Dale Drury: The reason, what happens is, when long term care insurance first comes in a being, whatever the company is, they need to create a fund because one day people are going to trigger that benefit, right? So, what they do is they have open enrollment at first. This is what, this got Calpers in trouble, they had open enrolment for the first 10 years, no questions, no health questions. They need as many participants in that fund as possible to feed that coffer, right? Then what they need to do is: they need to turn around and invest that money wisely so it can grow, and that’s what happened with them, they invested in real estate and they lost a lot of money. So now they’re looking at all these people get to an age where they will need to trigger that benefit, and there’s not that reserve in there, so they need to do something. So one of the things they do is they raise peoples’ premiums and so a lot of the Calpers people have had their premium rate rise 87%. Or, what they do is they cut some of the benefits that they’re gonna provide. They do away with things like they did away with ambulating, for instance.

Therese Johnson: Yah, that was the case with this lady. She was first and they cut both. They raised the premium and cut the benefits so it’s like, really? (Laugh!)

Dale Drury: Yup!

Jessie Barrios: There’s more coming to Calpers. We’ve met with them this year; we know it this year and you’re still gonna have another increase, ‘coz actually they don’t have enough funds to actually pay out what they have.

Dale Drury: And a lot with their clients are gonna start coming to us. Because we’re gonna show them that actually they didn’t need to have the long term care insurance, it’s already built into the system, you know, and I’ll show you how.

Therese Johnson: First, that’s for skilled nursing care.

Dale Drury: Yes, skilled nursing.

Therese Johnson: But it’s not built in for assisted living or board and care?

Dale & Jason: No, no.

Therese Johnson: So they can’t still use it for assisted living and boarding care?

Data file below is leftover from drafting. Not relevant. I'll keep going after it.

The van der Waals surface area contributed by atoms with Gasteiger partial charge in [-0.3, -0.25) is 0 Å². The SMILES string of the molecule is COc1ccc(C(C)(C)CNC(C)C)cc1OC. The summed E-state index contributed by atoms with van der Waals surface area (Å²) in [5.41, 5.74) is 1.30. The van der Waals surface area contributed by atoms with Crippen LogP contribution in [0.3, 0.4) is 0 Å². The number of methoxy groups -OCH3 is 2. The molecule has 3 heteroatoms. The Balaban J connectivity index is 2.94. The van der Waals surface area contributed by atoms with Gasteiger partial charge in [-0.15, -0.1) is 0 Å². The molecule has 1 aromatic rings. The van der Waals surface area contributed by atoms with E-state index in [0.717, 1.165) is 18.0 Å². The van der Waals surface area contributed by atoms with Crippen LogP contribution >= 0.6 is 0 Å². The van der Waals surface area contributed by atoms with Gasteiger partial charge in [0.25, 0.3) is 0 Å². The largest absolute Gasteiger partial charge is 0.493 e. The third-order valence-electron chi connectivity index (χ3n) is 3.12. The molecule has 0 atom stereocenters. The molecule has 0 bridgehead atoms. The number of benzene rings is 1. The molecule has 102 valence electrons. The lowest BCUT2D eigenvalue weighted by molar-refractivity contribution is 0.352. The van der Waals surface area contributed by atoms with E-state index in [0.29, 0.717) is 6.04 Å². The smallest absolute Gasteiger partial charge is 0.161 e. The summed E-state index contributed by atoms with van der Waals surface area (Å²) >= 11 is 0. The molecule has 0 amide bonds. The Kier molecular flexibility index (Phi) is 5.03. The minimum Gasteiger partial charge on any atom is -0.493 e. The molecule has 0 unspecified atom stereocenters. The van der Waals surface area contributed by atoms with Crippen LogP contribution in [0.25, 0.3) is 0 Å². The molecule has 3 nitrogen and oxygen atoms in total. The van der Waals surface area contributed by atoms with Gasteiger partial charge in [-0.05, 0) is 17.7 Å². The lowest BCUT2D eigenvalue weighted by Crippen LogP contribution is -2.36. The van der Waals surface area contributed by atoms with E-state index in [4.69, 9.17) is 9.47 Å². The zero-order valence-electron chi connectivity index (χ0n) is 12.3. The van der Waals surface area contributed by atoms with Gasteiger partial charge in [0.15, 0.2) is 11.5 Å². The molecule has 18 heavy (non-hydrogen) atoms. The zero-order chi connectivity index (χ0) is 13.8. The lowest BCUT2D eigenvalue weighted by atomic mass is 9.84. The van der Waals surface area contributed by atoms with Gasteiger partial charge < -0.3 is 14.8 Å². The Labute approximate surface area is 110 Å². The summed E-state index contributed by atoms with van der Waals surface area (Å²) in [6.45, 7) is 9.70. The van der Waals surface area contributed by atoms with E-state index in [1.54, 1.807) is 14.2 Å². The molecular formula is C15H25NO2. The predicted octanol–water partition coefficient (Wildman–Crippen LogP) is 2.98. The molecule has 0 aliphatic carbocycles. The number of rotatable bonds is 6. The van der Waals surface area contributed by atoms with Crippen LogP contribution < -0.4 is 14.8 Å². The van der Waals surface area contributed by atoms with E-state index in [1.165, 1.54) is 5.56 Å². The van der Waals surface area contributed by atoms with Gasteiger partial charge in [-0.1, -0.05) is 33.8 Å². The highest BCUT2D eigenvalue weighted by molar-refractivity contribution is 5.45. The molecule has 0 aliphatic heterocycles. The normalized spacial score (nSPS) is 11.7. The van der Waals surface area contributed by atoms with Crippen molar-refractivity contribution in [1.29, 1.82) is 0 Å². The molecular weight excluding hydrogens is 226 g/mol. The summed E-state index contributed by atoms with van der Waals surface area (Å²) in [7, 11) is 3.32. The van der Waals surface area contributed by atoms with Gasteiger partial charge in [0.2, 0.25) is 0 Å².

Dale Drury: That’s when we talk to them if they’re a veteran. We talk to them about the aid and attendance for that.

Therese Johnson: But I mean if they’re not a veteran?

Dale Drury: If they’re not a veteran and if they’re in assisted living or board and care stuff, what we do then is we talk to them about how we can come up with some kind of insurance product to make their money last as long as possible, like an annuity for life for instance. Or we’re able to work with the facility, to talk to them about coming up with some kind of payment plan, and that might take speaking their language, which Jessie is able to do, you know to connect. So they’ll want person to stay there, they’ll want them to be comfortable, and to stay there as long as possible, so sometimes it takes doing a little negotiating with them to work something out.

Therese Johnson: But the long term care insurance, if they bought one that covers not only skilled nursing but also assisted living, they are still good for this assisted living private pay, I understanding.

Dale Drury: Yes, yes. And it usually won’t cover all of it, so they have some out-of-pocket left over because I don’t think they fully anticipated how much the cost would rise, with the inflation factors, if they had one built in; it’s just not keeping up.

Therese Johnson: Okay.

Jessie Barrios: And then when the insurance looked at a lot of this stuff, they looked at, they got AIDS was gonna be the biggest money draw on their pocket, and so they were worried about that, but what they didn’t figure was all this Alzheimer’s dementia. Well AIDS was for a short period of time, then you passed away, physically passed away.

Dale Drury: Physically passed away.

Jessie Barrios: So you have all the people with dementia – they’re living a lot longer.

Therese Johnson: 8 years, average.

Dale Drury: Yeah.

Jessie Barrios: Average, we have some, that they forget, and they’re just living. They have no worries, no cares, no cleaning, no nothing, just get up, eat, watch TV, eat, watch TV, go to bed. Where’s their worries, where’s the care? So they’re lasting at least 8 years. That’s when they diagnose it and say “oh yes”, but now you have people lasting a lot longer. And in using the caregiver, that’s taking care of my home, is passing away 67% of the time. That’s just a stat, and that’s what their insurance companies didn’t forecast. That’s the problem – that is the real issue.